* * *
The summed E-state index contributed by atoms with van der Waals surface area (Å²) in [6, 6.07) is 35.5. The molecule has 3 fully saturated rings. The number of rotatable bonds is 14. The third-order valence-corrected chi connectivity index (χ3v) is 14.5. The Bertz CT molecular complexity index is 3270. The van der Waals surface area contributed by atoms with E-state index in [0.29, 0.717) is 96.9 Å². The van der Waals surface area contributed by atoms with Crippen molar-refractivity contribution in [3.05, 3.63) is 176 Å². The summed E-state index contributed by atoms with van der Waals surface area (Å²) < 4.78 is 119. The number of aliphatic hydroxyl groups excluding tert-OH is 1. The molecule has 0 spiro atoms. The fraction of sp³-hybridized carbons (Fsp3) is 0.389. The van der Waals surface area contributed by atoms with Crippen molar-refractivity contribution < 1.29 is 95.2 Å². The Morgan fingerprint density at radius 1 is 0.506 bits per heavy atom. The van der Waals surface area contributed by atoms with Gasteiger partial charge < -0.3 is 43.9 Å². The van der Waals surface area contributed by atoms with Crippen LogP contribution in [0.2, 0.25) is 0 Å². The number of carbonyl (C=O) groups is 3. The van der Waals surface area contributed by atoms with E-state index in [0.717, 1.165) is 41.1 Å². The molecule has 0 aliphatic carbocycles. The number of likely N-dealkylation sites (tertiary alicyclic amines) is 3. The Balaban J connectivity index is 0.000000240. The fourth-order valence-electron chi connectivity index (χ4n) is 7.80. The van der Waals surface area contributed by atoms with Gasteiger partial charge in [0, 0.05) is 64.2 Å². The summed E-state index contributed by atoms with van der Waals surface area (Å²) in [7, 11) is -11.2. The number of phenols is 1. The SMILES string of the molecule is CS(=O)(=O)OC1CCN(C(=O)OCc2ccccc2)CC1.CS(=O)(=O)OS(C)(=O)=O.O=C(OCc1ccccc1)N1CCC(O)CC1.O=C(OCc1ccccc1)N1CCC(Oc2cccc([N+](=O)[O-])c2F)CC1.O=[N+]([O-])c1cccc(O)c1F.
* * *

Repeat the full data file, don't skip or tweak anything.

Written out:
The summed E-state index contributed by atoms with van der Waals surface area (Å²) in [6, 6.07) is 35.5. The molecule has 3 fully saturated rings. The number of rotatable bonds is 14. The third-order valence-corrected chi connectivity index (χ3v) is 14.5. The Bertz CT molecular complexity index is 3270. The van der Waals surface area contributed by atoms with E-state index in [0.29, 0.717) is 96.9 Å². The van der Waals surface area contributed by atoms with Crippen molar-refractivity contribution in [3.05, 3.63) is 176 Å². The summed E-state index contributed by atoms with van der Waals surface area (Å²) < 4.78 is 119. The number of aliphatic hydroxyl groups excluding tert-OH is 1. The molecule has 0 spiro atoms. The fraction of sp³-hybridized carbons (Fsp3) is 0.389. The van der Waals surface area contributed by atoms with Crippen molar-refractivity contribution < 1.29 is 95.2 Å². The Morgan fingerprint density at radius 1 is 0.506 bits per heavy atom. The van der Waals surface area contributed by atoms with Gasteiger partial charge < -0.3 is 43.9 Å². The van der Waals surface area contributed by atoms with Crippen LogP contribution in [0.2, 0.25) is 0 Å². The number of carbonyl (C=O) groups is 3. The van der Waals surface area contributed by atoms with E-state index in [0.717, 1.165) is 41.1 Å². The molecule has 0 aliphatic carbocycles. The number of likely N-dealkylation sites (tertiary alicyclic amines) is 3. The Balaban J connectivity index is 0.000000240. The fourth-order valence-electron chi connectivity index (χ4n) is 7.80. The van der Waals surface area contributed by atoms with Gasteiger partial charge in [0, 0.05) is 64.2 Å². The summed E-state index contributed by atoms with van der Waals surface area (Å²) in [7, 11) is -11.2. The number of phenols is 1. The SMILES string of the molecule is CS(=O)(=O)OC1CCN(C(=O)OCc2ccccc2)CC1.CS(=O)(=O)OS(C)(=O)=O.O=C(OCc1ccccc1)N1CCC(O)CC1.O=C(OCc1ccccc1)N1CCC(Oc2cccc([N+](=O)[O-])c2F)CC1.O=[N+]([O-])c1cccc(O)c1F.